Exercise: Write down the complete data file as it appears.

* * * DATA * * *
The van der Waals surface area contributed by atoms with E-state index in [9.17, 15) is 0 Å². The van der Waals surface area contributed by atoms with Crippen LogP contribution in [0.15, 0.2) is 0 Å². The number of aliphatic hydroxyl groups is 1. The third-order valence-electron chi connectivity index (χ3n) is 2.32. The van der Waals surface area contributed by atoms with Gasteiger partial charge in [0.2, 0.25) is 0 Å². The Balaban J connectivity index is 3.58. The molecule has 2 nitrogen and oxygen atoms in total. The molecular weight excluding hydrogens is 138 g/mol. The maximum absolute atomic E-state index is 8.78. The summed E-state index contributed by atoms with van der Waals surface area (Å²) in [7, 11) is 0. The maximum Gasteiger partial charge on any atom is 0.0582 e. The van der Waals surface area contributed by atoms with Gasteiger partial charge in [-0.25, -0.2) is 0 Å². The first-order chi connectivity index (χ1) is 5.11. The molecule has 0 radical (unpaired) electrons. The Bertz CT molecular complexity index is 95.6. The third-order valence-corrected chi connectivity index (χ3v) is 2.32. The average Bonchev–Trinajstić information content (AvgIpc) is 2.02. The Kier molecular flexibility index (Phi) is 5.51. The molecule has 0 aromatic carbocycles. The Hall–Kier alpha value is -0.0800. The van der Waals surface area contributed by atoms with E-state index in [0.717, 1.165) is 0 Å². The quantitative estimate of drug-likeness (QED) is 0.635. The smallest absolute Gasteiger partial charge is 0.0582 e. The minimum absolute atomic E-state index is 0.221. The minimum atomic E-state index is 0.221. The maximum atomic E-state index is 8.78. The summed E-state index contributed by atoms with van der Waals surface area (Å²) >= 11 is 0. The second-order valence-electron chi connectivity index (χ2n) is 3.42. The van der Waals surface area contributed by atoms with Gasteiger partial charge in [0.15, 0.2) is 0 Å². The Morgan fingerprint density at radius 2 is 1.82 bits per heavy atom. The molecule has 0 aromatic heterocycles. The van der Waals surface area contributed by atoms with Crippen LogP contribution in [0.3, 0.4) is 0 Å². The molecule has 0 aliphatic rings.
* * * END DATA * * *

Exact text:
The van der Waals surface area contributed by atoms with E-state index in [9.17, 15) is 0 Å². The van der Waals surface area contributed by atoms with Crippen LogP contribution in [0.15, 0.2) is 0 Å². The number of aliphatic hydroxyl groups is 1. The third-order valence-electron chi connectivity index (χ3n) is 2.32. The van der Waals surface area contributed by atoms with Gasteiger partial charge in [0.2, 0.25) is 0 Å². The Balaban J connectivity index is 3.58. The molecule has 2 nitrogen and oxygen atoms in total. The molecular weight excluding hydrogens is 138 g/mol. The maximum absolute atomic E-state index is 8.78. The summed E-state index contributed by atoms with van der Waals surface area (Å²) in [7, 11) is 0. The maximum Gasteiger partial charge on any atom is 0.0582 e. The van der Waals surface area contributed by atoms with Gasteiger partial charge in [-0.25, -0.2) is 0 Å². The first-order chi connectivity index (χ1) is 5.11. The molecule has 0 radical (unpaired) electrons. The Bertz CT molecular complexity index is 95.6. The third-order valence-corrected chi connectivity index (χ3v) is 2.32. The average Bonchev–Trinajstić information content (AvgIpc) is 2.02. The Kier molecular flexibility index (Phi) is 5.51. The molecule has 0 aromatic carbocycles. The Hall–Kier alpha value is -0.0800. The van der Waals surface area contributed by atoms with E-state index in [0.717, 1.165) is 0 Å². The quantitative estimate of drug-likeness (QED) is 0.635. The smallest absolute Gasteiger partial charge is 0.0582 e. The minimum absolute atomic E-state index is 0.221. The minimum atomic E-state index is 0.221. The maximum atomic E-state index is 8.78. The summed E-state index contributed by atoms with van der Waals surface area (Å²) >= 11 is 0. The second-order valence-electron chi connectivity index (χ2n) is 3.42. The van der Waals surface area contributed by atoms with Gasteiger partial charge in [0.15, 0.2) is 0 Å². The Morgan fingerprint density at radius 2 is 1.82 bits per heavy atom. The molecule has 0 aromatic heterocycles. The van der Waals surface area contributed by atoms with Crippen LogP contribution in [0.3, 0.4) is 0 Å². The molecule has 0 aliphatic rings.